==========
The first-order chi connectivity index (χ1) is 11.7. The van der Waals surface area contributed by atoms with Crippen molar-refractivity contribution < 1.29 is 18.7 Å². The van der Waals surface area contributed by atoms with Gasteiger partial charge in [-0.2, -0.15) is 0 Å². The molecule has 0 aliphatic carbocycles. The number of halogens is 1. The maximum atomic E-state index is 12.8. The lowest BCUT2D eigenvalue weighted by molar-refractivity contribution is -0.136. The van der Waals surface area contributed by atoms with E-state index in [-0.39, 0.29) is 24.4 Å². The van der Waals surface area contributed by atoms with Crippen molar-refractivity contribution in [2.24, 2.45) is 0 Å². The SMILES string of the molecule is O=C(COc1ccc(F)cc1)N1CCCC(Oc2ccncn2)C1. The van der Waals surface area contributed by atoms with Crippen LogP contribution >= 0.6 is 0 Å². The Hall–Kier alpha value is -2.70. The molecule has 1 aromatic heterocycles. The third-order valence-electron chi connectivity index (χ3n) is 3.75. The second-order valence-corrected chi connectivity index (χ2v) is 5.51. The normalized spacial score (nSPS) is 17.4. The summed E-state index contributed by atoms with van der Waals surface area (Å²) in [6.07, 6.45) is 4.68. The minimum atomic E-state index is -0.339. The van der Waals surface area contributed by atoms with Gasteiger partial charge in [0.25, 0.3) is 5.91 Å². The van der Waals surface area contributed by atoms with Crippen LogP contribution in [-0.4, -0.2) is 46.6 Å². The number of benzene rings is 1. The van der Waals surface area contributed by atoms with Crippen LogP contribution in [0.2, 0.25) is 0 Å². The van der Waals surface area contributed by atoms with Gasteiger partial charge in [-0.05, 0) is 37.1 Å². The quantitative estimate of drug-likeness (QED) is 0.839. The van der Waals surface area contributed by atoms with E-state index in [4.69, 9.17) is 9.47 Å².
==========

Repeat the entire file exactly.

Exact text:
The first-order chi connectivity index (χ1) is 11.7. The van der Waals surface area contributed by atoms with Crippen molar-refractivity contribution < 1.29 is 18.7 Å². The van der Waals surface area contributed by atoms with Gasteiger partial charge in [-0.2, -0.15) is 0 Å². The molecule has 0 aliphatic carbocycles. The number of halogens is 1. The maximum atomic E-state index is 12.8. The lowest BCUT2D eigenvalue weighted by molar-refractivity contribution is -0.136. The van der Waals surface area contributed by atoms with E-state index in [-0.39, 0.29) is 24.4 Å². The van der Waals surface area contributed by atoms with Crippen molar-refractivity contribution in [2.24, 2.45) is 0 Å². The SMILES string of the molecule is O=C(COc1ccc(F)cc1)N1CCCC(Oc2ccncn2)C1. The van der Waals surface area contributed by atoms with Crippen LogP contribution >= 0.6 is 0 Å². The Hall–Kier alpha value is -2.70. The molecule has 1 aromatic heterocycles. The third-order valence-electron chi connectivity index (χ3n) is 3.75. The second-order valence-corrected chi connectivity index (χ2v) is 5.51. The normalized spacial score (nSPS) is 17.4. The summed E-state index contributed by atoms with van der Waals surface area (Å²) in [6.07, 6.45) is 4.68. The minimum atomic E-state index is -0.339. The van der Waals surface area contributed by atoms with Gasteiger partial charge in [0.25, 0.3) is 5.91 Å². The van der Waals surface area contributed by atoms with Crippen LogP contribution in [-0.4, -0.2) is 46.6 Å². The number of benzene rings is 1. The van der Waals surface area contributed by atoms with Crippen LogP contribution in [0.2, 0.25) is 0 Å². The van der Waals surface area contributed by atoms with Gasteiger partial charge in [-0.05, 0) is 37.1 Å². The quantitative estimate of drug-likeness (QED) is 0.839. The van der Waals surface area contributed by atoms with E-state index in [4.69, 9.17) is 9.47 Å².